Something in me balks at leaving a city I love, and especially our neighborhood, where my children are happy. As a community, we just celebrated our 10th annual block party, a Cuban pig roast that my husband and I organize for our wedding anniversary. Our neighbors come bearing side dishes, canopies and games, and we dance until the DJs stop playing. The conversations we start on that night have lasted a decade. I want to stay.
As native Spanish speakers, my sons could option into the bilingual public schools on the other side of our gridlocked downtown, north of the covenants which kept people of color from buying homes. Those schools’ wait lists are legendary, but I am uncomfortable with the mostly white and relatively well-off demographics produced by saving only 15% of seats for native speakers. I want my kids to feel at home in a country that contains multitudes, which is why we moved to one of our nation’s most diverse zip codes.
Computers solve the problems they’re given. And so we must ask ourselves what we value, and whom.
Not every child wants to be a robotics engineer. But without the modes of thought elicited by learning computer science from an early age, many Washington state students will not be competitive for the jobs that remain. I want my own sons to be chosen – and better yet, able to choose – as I was, though I fell for a profession whose financial structures imploded five years after my college graduation.
I hope my privileged vulnerability encourages you to reflect on those truly trapped by our system. This essay invokes my worries as a mother, and with them, my socioeconomic position. Hawthorne is a happy place with diverse classrooms whose problems reflect the world, but I am glad of the years I have left to decide what my kids truly need to learn.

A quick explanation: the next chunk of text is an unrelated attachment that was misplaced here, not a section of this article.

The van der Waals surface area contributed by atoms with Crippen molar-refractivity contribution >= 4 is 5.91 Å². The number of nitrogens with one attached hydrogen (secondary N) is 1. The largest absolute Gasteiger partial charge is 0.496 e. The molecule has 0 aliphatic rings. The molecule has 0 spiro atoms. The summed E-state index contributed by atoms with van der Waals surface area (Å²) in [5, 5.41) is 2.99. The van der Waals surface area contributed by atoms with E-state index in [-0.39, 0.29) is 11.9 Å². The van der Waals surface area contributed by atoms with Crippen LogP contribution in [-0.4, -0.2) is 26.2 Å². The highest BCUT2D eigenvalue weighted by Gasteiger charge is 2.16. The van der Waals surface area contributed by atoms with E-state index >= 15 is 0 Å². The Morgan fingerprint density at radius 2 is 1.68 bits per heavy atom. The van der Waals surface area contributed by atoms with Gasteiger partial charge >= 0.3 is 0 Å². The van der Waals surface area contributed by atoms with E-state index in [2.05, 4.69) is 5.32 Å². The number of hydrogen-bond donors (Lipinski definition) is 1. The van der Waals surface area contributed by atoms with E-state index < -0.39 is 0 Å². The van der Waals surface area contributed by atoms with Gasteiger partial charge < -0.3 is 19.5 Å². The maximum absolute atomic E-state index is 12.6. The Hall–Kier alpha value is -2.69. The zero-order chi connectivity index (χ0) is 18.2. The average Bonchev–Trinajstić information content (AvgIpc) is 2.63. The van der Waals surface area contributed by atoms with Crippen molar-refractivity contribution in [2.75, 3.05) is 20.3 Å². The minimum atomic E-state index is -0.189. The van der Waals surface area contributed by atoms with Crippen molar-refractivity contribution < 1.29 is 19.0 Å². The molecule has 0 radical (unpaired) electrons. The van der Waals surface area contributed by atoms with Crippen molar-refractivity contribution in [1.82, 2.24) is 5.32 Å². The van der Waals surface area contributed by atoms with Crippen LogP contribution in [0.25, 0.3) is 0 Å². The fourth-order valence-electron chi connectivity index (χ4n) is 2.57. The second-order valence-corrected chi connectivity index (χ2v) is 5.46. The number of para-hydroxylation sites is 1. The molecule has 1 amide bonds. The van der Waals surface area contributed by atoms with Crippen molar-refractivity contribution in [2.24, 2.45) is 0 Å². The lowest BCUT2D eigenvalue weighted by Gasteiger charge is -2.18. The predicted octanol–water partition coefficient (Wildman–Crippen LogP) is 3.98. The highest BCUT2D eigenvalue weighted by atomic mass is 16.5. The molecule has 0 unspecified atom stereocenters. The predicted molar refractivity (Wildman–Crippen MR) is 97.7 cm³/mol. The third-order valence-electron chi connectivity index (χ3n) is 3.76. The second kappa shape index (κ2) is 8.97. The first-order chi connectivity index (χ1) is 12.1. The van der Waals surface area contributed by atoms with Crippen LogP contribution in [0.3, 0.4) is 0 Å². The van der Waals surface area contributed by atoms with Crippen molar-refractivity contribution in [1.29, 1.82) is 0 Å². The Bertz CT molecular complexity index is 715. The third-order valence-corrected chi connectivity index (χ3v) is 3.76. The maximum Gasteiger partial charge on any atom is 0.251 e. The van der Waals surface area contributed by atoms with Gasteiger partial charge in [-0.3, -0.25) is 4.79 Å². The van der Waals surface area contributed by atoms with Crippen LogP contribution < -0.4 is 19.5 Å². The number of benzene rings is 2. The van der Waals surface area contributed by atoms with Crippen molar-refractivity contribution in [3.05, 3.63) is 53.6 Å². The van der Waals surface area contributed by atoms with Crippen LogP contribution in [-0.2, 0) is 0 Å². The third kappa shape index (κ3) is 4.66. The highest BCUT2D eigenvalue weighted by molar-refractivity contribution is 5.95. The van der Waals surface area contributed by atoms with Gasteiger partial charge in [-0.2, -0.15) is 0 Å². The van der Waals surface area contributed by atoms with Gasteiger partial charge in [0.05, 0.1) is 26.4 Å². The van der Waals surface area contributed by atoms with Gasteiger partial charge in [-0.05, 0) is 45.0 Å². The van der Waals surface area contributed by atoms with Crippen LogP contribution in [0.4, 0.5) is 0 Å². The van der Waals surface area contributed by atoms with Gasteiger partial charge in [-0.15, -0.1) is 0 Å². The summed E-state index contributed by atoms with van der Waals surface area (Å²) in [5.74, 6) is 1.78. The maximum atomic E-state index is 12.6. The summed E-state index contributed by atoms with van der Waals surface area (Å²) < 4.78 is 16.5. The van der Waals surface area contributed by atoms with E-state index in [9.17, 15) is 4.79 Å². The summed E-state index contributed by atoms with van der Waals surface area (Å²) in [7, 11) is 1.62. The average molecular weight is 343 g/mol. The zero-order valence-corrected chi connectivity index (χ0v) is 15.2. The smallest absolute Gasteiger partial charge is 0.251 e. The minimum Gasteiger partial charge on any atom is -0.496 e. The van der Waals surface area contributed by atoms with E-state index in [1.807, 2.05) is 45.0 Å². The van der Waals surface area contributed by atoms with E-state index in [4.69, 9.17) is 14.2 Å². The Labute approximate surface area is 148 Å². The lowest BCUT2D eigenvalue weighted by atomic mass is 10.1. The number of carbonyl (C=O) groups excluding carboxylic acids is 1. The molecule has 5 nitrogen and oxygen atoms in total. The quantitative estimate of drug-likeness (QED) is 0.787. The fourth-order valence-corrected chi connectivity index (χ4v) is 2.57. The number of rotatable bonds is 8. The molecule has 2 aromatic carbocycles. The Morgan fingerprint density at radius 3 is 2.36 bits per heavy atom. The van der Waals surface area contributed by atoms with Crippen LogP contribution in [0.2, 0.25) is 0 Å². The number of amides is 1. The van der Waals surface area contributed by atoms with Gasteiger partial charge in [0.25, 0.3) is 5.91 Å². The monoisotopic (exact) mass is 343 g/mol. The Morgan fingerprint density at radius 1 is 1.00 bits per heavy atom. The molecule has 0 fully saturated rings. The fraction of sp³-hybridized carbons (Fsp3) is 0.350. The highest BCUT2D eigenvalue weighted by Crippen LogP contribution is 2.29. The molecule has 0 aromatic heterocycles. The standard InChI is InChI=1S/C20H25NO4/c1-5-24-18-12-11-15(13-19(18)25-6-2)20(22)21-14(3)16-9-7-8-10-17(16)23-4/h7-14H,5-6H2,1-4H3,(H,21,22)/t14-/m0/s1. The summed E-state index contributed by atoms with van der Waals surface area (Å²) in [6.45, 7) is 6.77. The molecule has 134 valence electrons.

There can be no denying that I am one of the gentrifiers of this neighborhood, and with the honor of living here comes the responsibility to contribute. Looking at what’s coming in the second machine age – tremendous opportunities, to be sure, but also massive loss of what we’ve known as jobs – I feel compelled to join those working toward a better future, minds whirring whenever problems arise.
Two nonprofits, FIRST Washington and XBOT Robotics, have offered support and equipment for Hawthorne to start a Lego robotics league after school. Four parents signed up to lead teams during last night’s PTA meeting, my very first.
To bolster Steam education for students, hybridized systems have sprung up as non-profits seek to prepare our children for the economy we will leave to them.
First Washington: This nonprofit helps start and sustain after-school Lego robotics leagues from K-12.
XBOT Robotics: Operating in one of the nation’s most diverse zip codes, offering robotics programming K-12.
Code.org: Free online programming for learners at all levels. Work through problems with your kids.
Technology Access Foundation: Helping people of color access Stem-related education in middle school, high school and beyond.
Washington State Opportunity Scholarship: A non-profit that funds thousands of Stem scholarships for Washington’s college-bound high school graduates. More than half of those scholarship recipients are students of color, women and/or the first in their family to access a higher education, if not all three.
Teals (Technology, Education and Literacy in Schools): Matches professionals with teachers to co-teach computer science in classrooms.
DadosWeb : Developing bots for data extraction and web automation
Seattle Mesa (Mathematics Engineering Science Achievement): Provides scholarships, in-class math and science projects, advanced learning opportunities, tutoring, math camp and teacher trainings.
Continue at: https://www.theguardian.com/education/2017/oct/18/what-should-i-teach-my-children-to-prepare-them-for-jobs-in-their-era